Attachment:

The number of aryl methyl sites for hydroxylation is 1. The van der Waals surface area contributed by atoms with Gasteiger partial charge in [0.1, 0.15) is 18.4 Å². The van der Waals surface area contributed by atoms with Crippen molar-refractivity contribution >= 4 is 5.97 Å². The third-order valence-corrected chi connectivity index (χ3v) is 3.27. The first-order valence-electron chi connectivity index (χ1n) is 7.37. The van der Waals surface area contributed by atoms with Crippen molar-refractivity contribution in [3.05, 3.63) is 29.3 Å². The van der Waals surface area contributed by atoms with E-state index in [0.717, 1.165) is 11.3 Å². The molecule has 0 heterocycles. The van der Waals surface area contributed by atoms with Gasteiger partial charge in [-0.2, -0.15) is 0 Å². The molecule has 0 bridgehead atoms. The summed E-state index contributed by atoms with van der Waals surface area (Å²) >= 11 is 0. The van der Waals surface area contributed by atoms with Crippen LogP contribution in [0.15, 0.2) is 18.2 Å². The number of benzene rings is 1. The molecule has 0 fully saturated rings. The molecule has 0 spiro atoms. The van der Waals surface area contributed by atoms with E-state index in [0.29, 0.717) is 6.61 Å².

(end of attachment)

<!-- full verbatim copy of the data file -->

The number of aryl methyl sites for hydroxylation is 1. The van der Waals surface area contributed by atoms with Gasteiger partial charge in [0.1, 0.15) is 18.4 Å². The van der Waals surface area contributed by atoms with Crippen molar-refractivity contribution >= 4 is 5.97 Å². The third-order valence-corrected chi connectivity index (χ3v) is 3.27. The first-order valence-electron chi connectivity index (χ1n) is 7.37. The van der Waals surface area contributed by atoms with Crippen molar-refractivity contribution in [3.05, 3.63) is 29.3 Å². The van der Waals surface area contributed by atoms with E-state index in [0.717, 1.165) is 11.3 Å². The molecule has 0 heterocycles. The van der Waals surface area contributed by atoms with Gasteiger partial charge in [-0.2, -0.15) is 0 Å². The molecule has 0 bridgehead atoms. The summed E-state index contributed by atoms with van der Waals surface area (Å²) >= 11 is 0. The van der Waals surface area contributed by atoms with Crippen LogP contribution in [0.15, 0.2) is 18.2 Å². The number of benzene rings is 1. The molecule has 0 fully saturated rings. The molecule has 0 spiro atoms. The van der Waals surface area contributed by atoms with E-state index in [0.29, 0.717) is 6.61 Å².